Saddam played cat-and-mouse with U.N. weapons inspectors and reasserted his authority at home despite the constraints. His economic mismanagement, combined with the tough sanctions, impoverished Iraq. As the leading proponent of the sanctions, the U.S. faced criticism over the pain felt by ordinary Iraqis, yet the punitive measures did not improve Saddam's treatment of his people or weaken his grip on power. The overall result was a muddled standoff and a sense that a showdown loomed.
3. Regime Change (2003): In ousting Saddam in 2003, as with the Taliban in Afghanistan in 2001 and Moammar Gadhafi in Libya in 2011, the U.S. greatly underestimated the turmoil that would follow.
The U.S. captured Baghdad in less than a month with a far smaller force than it employed in the first Gulf War. President George W. Bush and his administration expected the U.S. forces to be welcomed as liberators. The plan was for the U.S. troops to pack up and depart almost as quickly as they came.
"This was supposed to be a video replay of the 1991 war — a quick victory, then we leave," said Dubik. "But we miscalculated when we saw the war as just fighting. It's also a political act that you have to get right."
Saddam's Iraq epitomized the autocratic Arab states dominated by a single leader. No real institutions existed, aside from the security forces, which the Americans disbanded. All that remained was a huge, gaping void.
In Iraq and elsewhere, it's been a challenge just to keep the lights on, let alone build a modern state.
Iraq, along with Syria, Libya and Yemen, have all been consumed by civil war. Other Arab states are shaky and none can claim to be a full-fledged democracy. The regional debate is focused on defensive measures to keep the chaos from spreading. Anyone preaching nation-building would have a tough time finding an audience.
4: The Surge (2007): The surge would feature prominently in any American highlight reel from Iraq, as a fresh influx of U.S. troops helped to dramatically change the trajectory of the war and introduced a modicum of stability to Iraq.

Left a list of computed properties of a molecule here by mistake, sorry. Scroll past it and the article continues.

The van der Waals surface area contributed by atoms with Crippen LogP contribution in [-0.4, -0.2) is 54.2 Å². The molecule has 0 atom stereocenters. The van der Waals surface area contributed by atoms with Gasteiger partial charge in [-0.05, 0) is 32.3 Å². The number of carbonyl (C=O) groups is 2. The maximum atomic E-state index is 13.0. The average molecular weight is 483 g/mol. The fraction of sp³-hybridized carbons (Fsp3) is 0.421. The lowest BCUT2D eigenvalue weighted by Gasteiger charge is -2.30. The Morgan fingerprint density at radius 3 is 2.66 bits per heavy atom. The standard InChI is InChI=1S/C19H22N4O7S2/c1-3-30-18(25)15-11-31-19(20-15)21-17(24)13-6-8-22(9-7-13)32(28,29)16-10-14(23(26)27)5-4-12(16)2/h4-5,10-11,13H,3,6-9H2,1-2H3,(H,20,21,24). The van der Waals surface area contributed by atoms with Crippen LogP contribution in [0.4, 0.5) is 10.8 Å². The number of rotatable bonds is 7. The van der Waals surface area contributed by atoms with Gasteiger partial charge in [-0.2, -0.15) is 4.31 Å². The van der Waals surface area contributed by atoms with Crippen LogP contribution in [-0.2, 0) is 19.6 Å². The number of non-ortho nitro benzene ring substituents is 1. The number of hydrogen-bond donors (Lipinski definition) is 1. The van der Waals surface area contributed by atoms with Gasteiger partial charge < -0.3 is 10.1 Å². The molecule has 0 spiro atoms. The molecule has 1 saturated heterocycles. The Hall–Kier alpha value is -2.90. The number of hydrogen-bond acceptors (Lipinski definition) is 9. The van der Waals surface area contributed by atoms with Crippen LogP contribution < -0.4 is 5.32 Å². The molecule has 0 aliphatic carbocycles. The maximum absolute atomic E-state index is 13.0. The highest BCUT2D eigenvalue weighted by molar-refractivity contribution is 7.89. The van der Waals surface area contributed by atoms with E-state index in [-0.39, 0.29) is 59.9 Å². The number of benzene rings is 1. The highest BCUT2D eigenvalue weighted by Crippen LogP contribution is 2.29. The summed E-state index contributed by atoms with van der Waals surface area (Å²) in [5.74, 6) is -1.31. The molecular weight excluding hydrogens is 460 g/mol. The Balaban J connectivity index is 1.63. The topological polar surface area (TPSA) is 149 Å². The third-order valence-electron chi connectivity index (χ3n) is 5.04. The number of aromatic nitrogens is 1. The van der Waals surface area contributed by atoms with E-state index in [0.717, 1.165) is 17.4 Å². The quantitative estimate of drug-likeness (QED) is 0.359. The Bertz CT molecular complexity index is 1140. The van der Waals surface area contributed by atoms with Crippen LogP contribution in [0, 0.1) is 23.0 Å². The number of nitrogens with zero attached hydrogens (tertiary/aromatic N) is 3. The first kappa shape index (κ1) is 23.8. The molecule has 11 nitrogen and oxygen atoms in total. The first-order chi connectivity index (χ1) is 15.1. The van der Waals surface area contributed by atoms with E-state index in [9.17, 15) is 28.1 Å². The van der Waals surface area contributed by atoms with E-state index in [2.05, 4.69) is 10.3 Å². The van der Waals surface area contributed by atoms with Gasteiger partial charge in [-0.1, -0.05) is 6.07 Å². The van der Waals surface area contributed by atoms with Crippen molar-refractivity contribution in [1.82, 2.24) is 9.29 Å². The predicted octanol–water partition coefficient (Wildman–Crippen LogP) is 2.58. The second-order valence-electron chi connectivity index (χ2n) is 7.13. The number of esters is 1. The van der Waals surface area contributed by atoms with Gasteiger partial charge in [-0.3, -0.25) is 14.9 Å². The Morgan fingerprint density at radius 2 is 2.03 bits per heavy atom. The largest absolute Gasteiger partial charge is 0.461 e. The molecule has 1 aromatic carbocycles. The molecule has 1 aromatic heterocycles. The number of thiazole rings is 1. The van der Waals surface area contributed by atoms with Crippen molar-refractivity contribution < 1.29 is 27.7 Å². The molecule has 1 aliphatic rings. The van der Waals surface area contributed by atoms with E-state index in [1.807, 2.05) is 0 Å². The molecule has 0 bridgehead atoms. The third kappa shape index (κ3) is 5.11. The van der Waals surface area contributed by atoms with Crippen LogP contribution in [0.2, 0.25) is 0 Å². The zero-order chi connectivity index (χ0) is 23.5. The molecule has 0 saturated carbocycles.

The surge was striking for two reasons, representative of the larger U.S. effort in Iraq.
First, the U.S. military operations have consistently had a rapid, clear impact. By increasing the force by some 30,000 troops, the U.S. quelled much of the sectarian violence that was dragging Iraq into civil war.
Second, the political part of the equation has always proved elusive. The success of the surge contributed to the notion that Iraq was sturdy enough to stand on its own. When the U.S. and Iraq couldn't reach a deal on a continued U.S. presence, all American combat forces left the country at the end of 2011.
Obama, referring to both Iraq and Afghanistan, the U.S. "was departing these wars in a way that will make American stronger and the world more secure."
But once the U.S. forces were gone, the gains slipped away under Iraqi Prime Minister Nouri al-Maliki and his policies favoring his fellow Shiite Muslims. His moves included purging the military of many Sunni military officers that the U.S. had trained for years.
5. Confronting The Islamic State (2014-?): Obama's oft-stated goal in Iraq is to "degrade and defeat" the Islamic State. Under the current approach, which relies on U.S. air power and Iraqi partners on the ground, the "degrade" part of the mission appears realistic, but the "defeat" part will be much more difficult, according to many analysts. U.S. officials estimate it could take three to five years or maybe longer to defeat ISIS.
Overall, ISIS has been pushed back a bit since the air campaign began a year ago, but the group remains entrenched in western Iraq as well as eastern Syria.
Obama's limited approach befits his wariness of military adventures in the Middle East and American skepticism about what can be achieved and maintained.
So what's the best way forward?
There's no consensus. Obama's critics on the right saying he isn't doing enough in Iraq and should send in special operators on the ground to bolster the air campaign.
Bacevich, the retired colonel turned professor, sees the best option as an updated version of Cold War containment, with the U.S. seeking to restrict or roll back the Islamic State — but steering clear of a full-scale ground war that includes a trillion-dollar, decade-long exercise in overhauling a dysfunctional state.
The hope is that over time, Islamic radicalism would burn itself out and groups like the Islamic State will lose their appeal when they fail to deliver. But optimism is in short supply.
Some young Americans who fought in the first Iraq campaign served full 20-year military careers and retired without ever seeing a conclusion to the Iraq campaign. Most of those joining the military today were not even born when that first war began.
"Perhaps the biggest error was overstating the importance of the Persian Gulf," said Bacevich. "I don't think it was a critical strategic interest. Yet here we are, after all these years, in a conflict from which we can't extricate ourselves in a satisfactory manner."